At the same time, they continued to upgrade and decorate the interior, which now offers 6,260sq ft of living space in the main house, 2,650sq ft of leisure facilities in the basement and a further 1,250sq ft in the adjoining three-car garage block, which has staff quarters above.
Accommodation in the main house is laid out over three floors and a basement and includes an imposing octagonal staircase hall, a drawing room with a magnificent Louis XV Fleur de Pêche antique marble fire- place, an elegant dining room overlooking the garden, a panelled library, a stunning bespoke kitchen/breakfast room by Simon Bray and four first-floor bedroom suites, with two large bedrooms and a Jack-and-Jill bathroom on the second floor.
With work on their next house recently completed, Courtenay House is being offered for sale with most of its furniture and fittings, the majority of which were supplied by Brights of Nettlebed or Harrods.
Extend, knock down and rebuild are concepts familiar to well-heeled home-buyers in the discreet, tree-lined enclaves of towns and villages scattered among the foothills of the Chilterns. Mark Rimell of Strutt & Parker’s country-house department (020–7629 7282) quotes a guide price of £6.95 million for spectacular Langley Wood House, set in 4¾ acres of established gardens, grounds and woodland in secluded Fulmer Common Road, Fulmer, three miles from Gerrards Cross.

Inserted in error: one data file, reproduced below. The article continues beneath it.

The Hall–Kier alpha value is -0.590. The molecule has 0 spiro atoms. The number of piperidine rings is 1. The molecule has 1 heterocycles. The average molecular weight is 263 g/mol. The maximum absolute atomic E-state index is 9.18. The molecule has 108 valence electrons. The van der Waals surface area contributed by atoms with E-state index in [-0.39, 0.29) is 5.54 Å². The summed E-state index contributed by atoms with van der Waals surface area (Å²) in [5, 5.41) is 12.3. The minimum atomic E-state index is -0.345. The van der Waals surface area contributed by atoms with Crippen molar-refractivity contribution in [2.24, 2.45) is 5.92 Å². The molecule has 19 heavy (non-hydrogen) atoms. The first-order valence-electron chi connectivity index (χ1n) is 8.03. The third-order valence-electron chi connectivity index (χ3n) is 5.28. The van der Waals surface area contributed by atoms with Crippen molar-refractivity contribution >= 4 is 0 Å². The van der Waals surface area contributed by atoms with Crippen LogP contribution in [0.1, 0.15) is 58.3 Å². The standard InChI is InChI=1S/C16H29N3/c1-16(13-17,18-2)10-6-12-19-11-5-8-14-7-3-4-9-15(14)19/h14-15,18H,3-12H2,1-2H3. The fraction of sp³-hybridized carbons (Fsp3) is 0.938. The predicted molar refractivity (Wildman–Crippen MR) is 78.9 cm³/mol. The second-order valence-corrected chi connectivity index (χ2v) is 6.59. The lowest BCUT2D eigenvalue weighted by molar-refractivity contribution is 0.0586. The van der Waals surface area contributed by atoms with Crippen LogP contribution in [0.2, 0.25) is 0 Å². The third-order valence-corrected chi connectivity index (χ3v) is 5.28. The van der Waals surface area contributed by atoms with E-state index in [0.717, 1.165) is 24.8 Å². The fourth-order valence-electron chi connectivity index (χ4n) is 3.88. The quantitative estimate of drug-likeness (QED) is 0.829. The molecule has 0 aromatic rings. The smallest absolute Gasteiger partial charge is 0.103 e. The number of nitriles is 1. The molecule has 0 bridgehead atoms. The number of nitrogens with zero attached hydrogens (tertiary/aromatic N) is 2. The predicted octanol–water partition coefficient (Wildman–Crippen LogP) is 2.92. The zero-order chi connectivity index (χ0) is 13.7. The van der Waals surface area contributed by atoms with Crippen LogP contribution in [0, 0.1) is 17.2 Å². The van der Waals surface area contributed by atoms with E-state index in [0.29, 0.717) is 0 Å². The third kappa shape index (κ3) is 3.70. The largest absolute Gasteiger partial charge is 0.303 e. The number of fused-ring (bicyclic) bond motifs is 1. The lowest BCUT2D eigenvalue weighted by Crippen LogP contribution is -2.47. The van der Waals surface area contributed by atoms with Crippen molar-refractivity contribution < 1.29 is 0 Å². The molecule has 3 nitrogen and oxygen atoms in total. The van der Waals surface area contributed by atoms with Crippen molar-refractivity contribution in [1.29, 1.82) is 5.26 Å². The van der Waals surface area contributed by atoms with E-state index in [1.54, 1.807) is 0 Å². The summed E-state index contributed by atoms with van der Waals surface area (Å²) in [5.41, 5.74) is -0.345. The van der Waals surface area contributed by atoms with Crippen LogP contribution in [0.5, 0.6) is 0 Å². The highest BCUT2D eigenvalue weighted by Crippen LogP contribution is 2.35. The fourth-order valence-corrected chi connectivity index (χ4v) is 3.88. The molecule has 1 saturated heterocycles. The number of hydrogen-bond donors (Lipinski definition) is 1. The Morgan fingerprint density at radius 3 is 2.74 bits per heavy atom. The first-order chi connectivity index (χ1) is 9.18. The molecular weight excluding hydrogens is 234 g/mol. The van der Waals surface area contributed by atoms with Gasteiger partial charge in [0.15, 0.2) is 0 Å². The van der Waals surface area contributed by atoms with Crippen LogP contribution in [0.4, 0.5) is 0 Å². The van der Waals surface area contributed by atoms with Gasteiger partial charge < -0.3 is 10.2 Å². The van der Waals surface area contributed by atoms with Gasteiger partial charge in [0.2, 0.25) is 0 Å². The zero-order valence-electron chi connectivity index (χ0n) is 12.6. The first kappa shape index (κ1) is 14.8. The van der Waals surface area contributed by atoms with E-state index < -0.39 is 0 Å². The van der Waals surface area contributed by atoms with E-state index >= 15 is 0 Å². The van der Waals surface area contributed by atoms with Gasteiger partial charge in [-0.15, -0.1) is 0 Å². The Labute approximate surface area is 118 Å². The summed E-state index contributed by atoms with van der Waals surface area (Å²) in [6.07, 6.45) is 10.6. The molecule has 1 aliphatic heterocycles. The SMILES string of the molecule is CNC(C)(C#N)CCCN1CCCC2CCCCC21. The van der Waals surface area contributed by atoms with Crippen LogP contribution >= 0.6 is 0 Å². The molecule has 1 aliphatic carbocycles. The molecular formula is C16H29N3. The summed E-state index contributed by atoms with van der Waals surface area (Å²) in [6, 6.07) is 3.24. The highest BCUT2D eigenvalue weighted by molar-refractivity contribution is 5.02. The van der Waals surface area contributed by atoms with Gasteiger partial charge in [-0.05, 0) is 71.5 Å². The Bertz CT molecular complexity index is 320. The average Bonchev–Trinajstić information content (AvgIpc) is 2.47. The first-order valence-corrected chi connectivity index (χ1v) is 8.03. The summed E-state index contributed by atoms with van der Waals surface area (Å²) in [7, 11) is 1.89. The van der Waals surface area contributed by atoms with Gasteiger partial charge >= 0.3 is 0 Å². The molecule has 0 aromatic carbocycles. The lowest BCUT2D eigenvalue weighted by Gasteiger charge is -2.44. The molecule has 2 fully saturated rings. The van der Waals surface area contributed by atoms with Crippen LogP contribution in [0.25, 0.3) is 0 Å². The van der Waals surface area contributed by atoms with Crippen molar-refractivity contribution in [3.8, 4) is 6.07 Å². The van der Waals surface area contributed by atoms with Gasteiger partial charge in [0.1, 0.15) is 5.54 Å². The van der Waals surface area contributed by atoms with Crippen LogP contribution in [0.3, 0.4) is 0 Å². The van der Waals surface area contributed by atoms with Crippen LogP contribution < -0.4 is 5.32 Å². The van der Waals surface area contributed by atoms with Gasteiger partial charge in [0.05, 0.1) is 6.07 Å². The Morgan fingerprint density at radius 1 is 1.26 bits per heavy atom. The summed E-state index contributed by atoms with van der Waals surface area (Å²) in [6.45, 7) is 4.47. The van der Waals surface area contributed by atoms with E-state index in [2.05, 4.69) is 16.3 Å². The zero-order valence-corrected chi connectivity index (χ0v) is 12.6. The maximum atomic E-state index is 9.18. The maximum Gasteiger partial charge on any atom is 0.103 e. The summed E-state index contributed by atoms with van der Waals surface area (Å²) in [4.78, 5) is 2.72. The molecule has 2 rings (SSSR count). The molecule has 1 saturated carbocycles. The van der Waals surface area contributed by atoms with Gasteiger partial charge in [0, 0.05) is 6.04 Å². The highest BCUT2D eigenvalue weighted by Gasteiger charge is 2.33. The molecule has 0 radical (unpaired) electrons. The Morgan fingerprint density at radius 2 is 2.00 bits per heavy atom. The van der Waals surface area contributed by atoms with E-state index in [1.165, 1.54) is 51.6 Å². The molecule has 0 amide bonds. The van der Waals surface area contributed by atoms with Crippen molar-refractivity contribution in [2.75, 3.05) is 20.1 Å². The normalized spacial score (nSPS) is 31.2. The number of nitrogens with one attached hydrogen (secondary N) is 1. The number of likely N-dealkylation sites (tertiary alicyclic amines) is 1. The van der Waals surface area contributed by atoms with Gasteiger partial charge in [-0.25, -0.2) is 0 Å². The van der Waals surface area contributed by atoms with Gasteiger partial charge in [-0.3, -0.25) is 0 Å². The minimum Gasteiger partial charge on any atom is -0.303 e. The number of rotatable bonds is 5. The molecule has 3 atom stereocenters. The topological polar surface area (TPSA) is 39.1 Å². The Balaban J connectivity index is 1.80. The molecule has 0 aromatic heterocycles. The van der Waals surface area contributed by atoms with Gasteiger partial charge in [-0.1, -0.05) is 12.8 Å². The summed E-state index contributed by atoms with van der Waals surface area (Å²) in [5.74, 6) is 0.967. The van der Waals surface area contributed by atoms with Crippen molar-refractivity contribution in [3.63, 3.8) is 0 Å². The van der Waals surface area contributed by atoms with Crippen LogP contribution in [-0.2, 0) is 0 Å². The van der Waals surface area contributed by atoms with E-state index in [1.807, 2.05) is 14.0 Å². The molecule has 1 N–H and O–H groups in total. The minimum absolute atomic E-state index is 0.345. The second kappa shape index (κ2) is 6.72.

Its current owner bought the site with a rather more modest house, which was demolished and replaced this year with a substantial new-build boasting some 10,600sq ft of dramatic light-filled space, thanks to the designer’s exceedingly generous use of large windows and white, open- plan interiors.
International buyers, mainly from the Middle East, have apparently been the most impressed by this remarkable house, with its vast uncluttered living areas, which include spacious reception rooms on the ground and lower-ground floors, five bedroom suites on the first floor and a sixth bedroom suite at lower-ground-floor level.
On the other hand, Mr Rimell reveals, interest in the more traditional Orchard House at Forty Green, near Beacons- field—for sale through Strutt & Parker at a guide price of £4.725 million—has come almost entirely from English buyers.